Politics & Policy

Our Jails Are a Scandal

(Getty Images)
Partly because there are too few politicians locked up in them

In April I wrote about the case of Jerome Murdough, 56, a homeless ex-Marine who was remanded to Rikers Island for attempting to shelter in the stairwell of a Harlem housing project. Murdough was mentally ill, with multiple psychiatric diagnoses and what his mother referred to as “beer problems.” His bail was set bizarrely high for a homeless vagrant — $2,500 — and his mental condition necessitated oversight, with jail authorities ordering that he be checked every 15 minutes. He wasn’t. And neither was his jail cell’s heating system, which malfunctioned, and the abandoned homeless man was baked to death in captivity.

Naturally, nobody did anything wrong. Or so they said.

Thirty-five-year-old Carol Lackner is not a homeless ex-Marine, is not locked up at Rikers Island, and, unlike Murdough, has not had demanded of her bail amounting to more money than she ever is likely to see — or even the $2,500 that kept Murdough behind bars. She was released with no bail at all last week after being charged with falsifying records, filing false reports, and official misconduct. She was supposed to be watching over Murdough, but she neglected her duties, abandoned her post, and, according to prosecutors, lied about it. These are serious crimes. She was offered an indefensible plea deal — a mere misdemeanor — on the condition that she also resign from the New York Department of Corrections. She refused. She should thank whatever god she believes in that we no longer live in an age of eye-for-an-eye justice.

God and Norman Seabrook, that is.

The New York Times, having recollected for an instant that it is a newspaper, has been publishing a remarkable series of investigations into Rikers Island, which is a pit of infamy: beatings, rapes, torture, a dozen correctional officers at a time taken in a drug sweep. And the villain of the Times account is Seabrook, the president of the jailers’ union. Like all union bosses, he has fought for more money and less work for his members. Unlike most other union bosses, he has fought measures to impose more meaningful penalties on corrupt and abusive guards, as well as more robust screening methods designed to keep his members from bringing drugs and other contraband into the jails. Politicians and wardens alike fear him — he is the jailer in the prison of official cowardice.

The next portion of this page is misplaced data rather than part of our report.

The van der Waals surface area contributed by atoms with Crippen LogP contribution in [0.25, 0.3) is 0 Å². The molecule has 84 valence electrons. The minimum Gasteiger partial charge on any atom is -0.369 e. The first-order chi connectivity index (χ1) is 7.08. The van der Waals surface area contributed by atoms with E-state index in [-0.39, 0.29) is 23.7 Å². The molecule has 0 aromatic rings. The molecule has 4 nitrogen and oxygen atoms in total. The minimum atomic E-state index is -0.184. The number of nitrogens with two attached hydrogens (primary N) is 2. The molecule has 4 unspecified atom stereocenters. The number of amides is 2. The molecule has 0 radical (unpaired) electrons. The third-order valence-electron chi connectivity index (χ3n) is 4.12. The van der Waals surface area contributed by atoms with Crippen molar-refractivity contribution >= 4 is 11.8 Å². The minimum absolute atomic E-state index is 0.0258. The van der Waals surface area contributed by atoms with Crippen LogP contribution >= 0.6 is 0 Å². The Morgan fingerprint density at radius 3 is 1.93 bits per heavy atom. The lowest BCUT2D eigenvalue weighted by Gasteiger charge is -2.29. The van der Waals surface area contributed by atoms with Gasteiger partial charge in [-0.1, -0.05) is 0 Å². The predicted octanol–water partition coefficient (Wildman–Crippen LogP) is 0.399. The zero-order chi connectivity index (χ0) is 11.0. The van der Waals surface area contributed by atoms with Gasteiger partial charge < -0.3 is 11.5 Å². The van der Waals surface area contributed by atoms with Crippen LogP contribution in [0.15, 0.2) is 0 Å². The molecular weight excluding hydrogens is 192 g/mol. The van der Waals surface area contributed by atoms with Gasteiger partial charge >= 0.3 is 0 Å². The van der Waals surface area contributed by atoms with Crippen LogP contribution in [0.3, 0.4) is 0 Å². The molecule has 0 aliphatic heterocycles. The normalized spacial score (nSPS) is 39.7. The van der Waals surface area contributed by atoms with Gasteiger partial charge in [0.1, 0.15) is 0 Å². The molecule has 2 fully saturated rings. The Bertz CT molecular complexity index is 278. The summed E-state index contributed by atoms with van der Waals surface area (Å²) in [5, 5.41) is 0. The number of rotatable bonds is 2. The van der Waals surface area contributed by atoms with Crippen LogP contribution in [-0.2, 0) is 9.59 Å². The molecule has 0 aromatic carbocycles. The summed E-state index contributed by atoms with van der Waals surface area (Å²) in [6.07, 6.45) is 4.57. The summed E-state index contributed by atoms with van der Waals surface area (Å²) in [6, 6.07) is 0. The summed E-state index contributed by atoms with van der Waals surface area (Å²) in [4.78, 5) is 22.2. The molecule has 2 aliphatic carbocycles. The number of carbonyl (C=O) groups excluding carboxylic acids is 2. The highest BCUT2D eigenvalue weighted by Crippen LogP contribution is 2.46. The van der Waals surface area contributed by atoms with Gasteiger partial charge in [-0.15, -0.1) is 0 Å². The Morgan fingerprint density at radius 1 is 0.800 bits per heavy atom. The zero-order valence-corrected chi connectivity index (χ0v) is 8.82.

Seabrook says that Murdough died because old and defective equipment makes it difficult to regulate cell temperatures. The Times reports that under Seabrook’s leadership, jailers have enjoyed “large gains in salary and pension benefits.” There’s plenty of money for the union goons — Seabrook pulls in some $300,000 a year — but not enough money to keep New York from roasting to death a vulnerable man remanded into its custody.

The New York jailers and their leaders are horrifyingly ordinary. A 2004 federal investigation into systematic abuse of prisoners at California’s Pelican Bay prison found that the correctional officers’ union punished whistleblowers, enforced a mafia-style code of silence, protected and rewarded abusive officers, and was a powerful political brake on reform efforts. Meanwhile, conditions written into the union’s collective-bargaining agreement made internal investigations “almost impossible.” The union is a political powerhouse that in some elections outspends the mighty California teachers’ union — which has ten times the membership. The jailers’ union made major donations to Governor Jerry Brown, Lieutenant Governor Gavin Newsom, and Attorney General Kamala Harris. The National Institute on Money in State Politics reports that Democrat Gray Davis’s successful 1998 gubernatorial campaign enjoyed $1 million in support from the penal union.

The corrupt and self-serving nature of our public-sector unions is easily discernible by anyone with eyes to see. Rikers Island and Pelican’s Bay are unusual environments, to be sure, but the penitentiary is simply an extreme version of the relationship that exists between the individual and the state at all times: One side has a license to use force, and the other side can either knuckle under or take its chances. It is not mere coincidence that the politicians most hopelessly in thrall to the jailers are so-called progressives, whose schemes and ambition make them blind to the arrogations of the state and the existential need to limit them: with elections and criticism when we can, with Jefferson’s blood of tyrants and patriots when we must.

If Carol Lackner did in fact falsify reports and lie about leaving Jerome Murdough to be baked alive, she should never have been offered a misdemeanor deal, nor should she get away with whatever relatively light punishment she will endure if convicted on her current charges. We can tolerate many things from those invested with the power to do violence on our behalf, but we cannot tolerate lies from them. Carol Lackner, Lois Lerner and a good selection of the leadership at the IRS, corrupt Travis County prosecutor Rosemary Lehmberg (as low a specimen of human grotesquery as public life has to offer) — nobody deserves what goes on at Rikers Island, but if anybody does, that’s who it is. There’s no hole deep enough.

That’s our other national prison scandal: Who isn’t in them.

— Kevin D. Williamson is roving correspondent for National Review.

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